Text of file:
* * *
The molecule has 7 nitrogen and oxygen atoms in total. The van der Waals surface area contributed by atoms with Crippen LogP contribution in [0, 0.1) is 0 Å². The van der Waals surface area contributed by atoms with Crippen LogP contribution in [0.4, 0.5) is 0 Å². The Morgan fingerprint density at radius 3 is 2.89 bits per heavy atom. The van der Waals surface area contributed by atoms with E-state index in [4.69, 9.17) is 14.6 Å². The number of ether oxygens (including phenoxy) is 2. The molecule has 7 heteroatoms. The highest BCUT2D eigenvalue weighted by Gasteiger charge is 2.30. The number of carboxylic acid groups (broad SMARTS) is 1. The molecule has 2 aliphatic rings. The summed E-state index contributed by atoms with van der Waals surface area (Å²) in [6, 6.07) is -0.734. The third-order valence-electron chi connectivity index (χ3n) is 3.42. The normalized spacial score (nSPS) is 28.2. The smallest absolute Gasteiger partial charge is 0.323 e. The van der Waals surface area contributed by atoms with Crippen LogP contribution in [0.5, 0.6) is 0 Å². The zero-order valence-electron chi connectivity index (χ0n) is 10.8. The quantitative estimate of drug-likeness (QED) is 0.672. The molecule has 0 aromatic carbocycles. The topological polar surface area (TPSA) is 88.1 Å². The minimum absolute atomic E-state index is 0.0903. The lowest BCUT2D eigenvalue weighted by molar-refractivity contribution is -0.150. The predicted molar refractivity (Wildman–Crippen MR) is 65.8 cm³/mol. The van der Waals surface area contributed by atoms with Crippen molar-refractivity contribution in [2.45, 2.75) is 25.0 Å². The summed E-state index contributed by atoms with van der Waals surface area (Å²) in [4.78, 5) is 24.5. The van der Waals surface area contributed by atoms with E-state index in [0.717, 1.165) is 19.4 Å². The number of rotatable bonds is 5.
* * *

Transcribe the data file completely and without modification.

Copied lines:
The molecule has 7 nitrogen and oxygen atoms in total. The van der Waals surface area contributed by atoms with Crippen LogP contribution in [0, 0.1) is 0 Å². The van der Waals surface area contributed by atoms with Crippen LogP contribution in [0.4, 0.5) is 0 Å². The Morgan fingerprint density at radius 3 is 2.89 bits per heavy atom. The van der Waals surface area contributed by atoms with E-state index in [4.69, 9.17) is 14.6 Å². The number of ether oxygens (including phenoxy) is 2. The molecule has 7 heteroatoms. The highest BCUT2D eigenvalue weighted by Gasteiger charge is 2.30. The number of carboxylic acid groups (broad SMARTS) is 1. The molecule has 2 aliphatic rings. The summed E-state index contributed by atoms with van der Waals surface area (Å²) in [6, 6.07) is -0.734. The third-order valence-electron chi connectivity index (χ3n) is 3.42. The normalized spacial score (nSPS) is 28.2. The smallest absolute Gasteiger partial charge is 0.323 e. The van der Waals surface area contributed by atoms with Crippen LogP contribution in [0.5, 0.6) is 0 Å². The zero-order valence-electron chi connectivity index (χ0n) is 10.8. The quantitative estimate of drug-likeness (QED) is 0.672. The molecule has 0 aromatic carbocycles. The topological polar surface area (TPSA) is 88.1 Å². The minimum absolute atomic E-state index is 0.0903. The lowest BCUT2D eigenvalue weighted by molar-refractivity contribution is -0.150. The predicted molar refractivity (Wildman–Crippen MR) is 65.8 cm³/mol. The van der Waals surface area contributed by atoms with Crippen molar-refractivity contribution in [2.45, 2.75) is 25.0 Å². The summed E-state index contributed by atoms with van der Waals surface area (Å²) in [4.78, 5) is 24.5. The van der Waals surface area contributed by atoms with E-state index in [0.717, 1.165) is 19.4 Å². The number of rotatable bonds is 5.